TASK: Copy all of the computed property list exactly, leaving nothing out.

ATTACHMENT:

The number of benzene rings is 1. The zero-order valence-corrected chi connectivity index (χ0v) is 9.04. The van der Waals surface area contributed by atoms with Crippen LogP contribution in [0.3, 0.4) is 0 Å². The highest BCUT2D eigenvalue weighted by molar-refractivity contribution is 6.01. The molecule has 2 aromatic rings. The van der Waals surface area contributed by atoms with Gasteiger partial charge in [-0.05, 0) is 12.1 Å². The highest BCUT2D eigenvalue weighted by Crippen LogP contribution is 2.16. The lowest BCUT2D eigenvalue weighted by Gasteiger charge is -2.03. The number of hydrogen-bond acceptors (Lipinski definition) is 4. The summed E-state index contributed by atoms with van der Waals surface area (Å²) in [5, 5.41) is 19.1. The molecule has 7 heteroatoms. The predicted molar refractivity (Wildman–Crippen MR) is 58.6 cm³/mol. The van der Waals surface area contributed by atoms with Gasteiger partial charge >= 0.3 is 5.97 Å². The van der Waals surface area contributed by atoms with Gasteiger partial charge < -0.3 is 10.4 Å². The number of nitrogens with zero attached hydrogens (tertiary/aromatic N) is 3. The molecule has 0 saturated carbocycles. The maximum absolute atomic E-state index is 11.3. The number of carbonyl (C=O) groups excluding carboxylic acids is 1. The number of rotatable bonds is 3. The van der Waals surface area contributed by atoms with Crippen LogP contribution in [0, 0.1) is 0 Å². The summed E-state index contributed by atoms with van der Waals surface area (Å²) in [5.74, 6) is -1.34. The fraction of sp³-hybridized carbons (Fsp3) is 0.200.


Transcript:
The number of benzene rings is 1. The zero-order valence-corrected chi connectivity index (χ0v) is 9.04. The van der Waals surface area contributed by atoms with Crippen LogP contribution in [0.3, 0.4) is 0 Å². The highest BCUT2D eigenvalue weighted by molar-refractivity contribution is 6.01. The molecule has 2 aromatic rings. The van der Waals surface area contributed by atoms with Gasteiger partial charge in [-0.05, 0) is 12.1 Å². The highest BCUT2D eigenvalue weighted by Crippen LogP contribution is 2.16. The lowest BCUT2D eigenvalue weighted by Gasteiger charge is -2.03. The number of hydrogen-bond acceptors (Lipinski definition) is 4. The summed E-state index contributed by atoms with van der Waals surface area (Å²) in [5, 5.41) is 19.1. The molecule has 7 heteroatoms. The predicted molar refractivity (Wildman–Crippen MR) is 58.6 cm³/mol. The van der Waals surface area contributed by atoms with Gasteiger partial charge >= 0.3 is 5.97 Å². The van der Waals surface area contributed by atoms with Gasteiger partial charge < -0.3 is 10.4 Å². The number of nitrogens with zero attached hydrogens (tertiary/aromatic N) is 3. The molecule has 0 saturated carbocycles. The maximum absolute atomic E-state index is 11.3. The number of carbonyl (C=O) groups excluding carboxylic acids is 1. The number of rotatable bonds is 3. The van der Waals surface area contributed by atoms with Crippen LogP contribution in [0, 0.1) is 0 Å². The summed E-state index contributed by atoms with van der Waals surface area (Å²) in [5.74, 6) is -1.34. The fraction of sp³-hybridized carbons (Fsp3) is 0.200.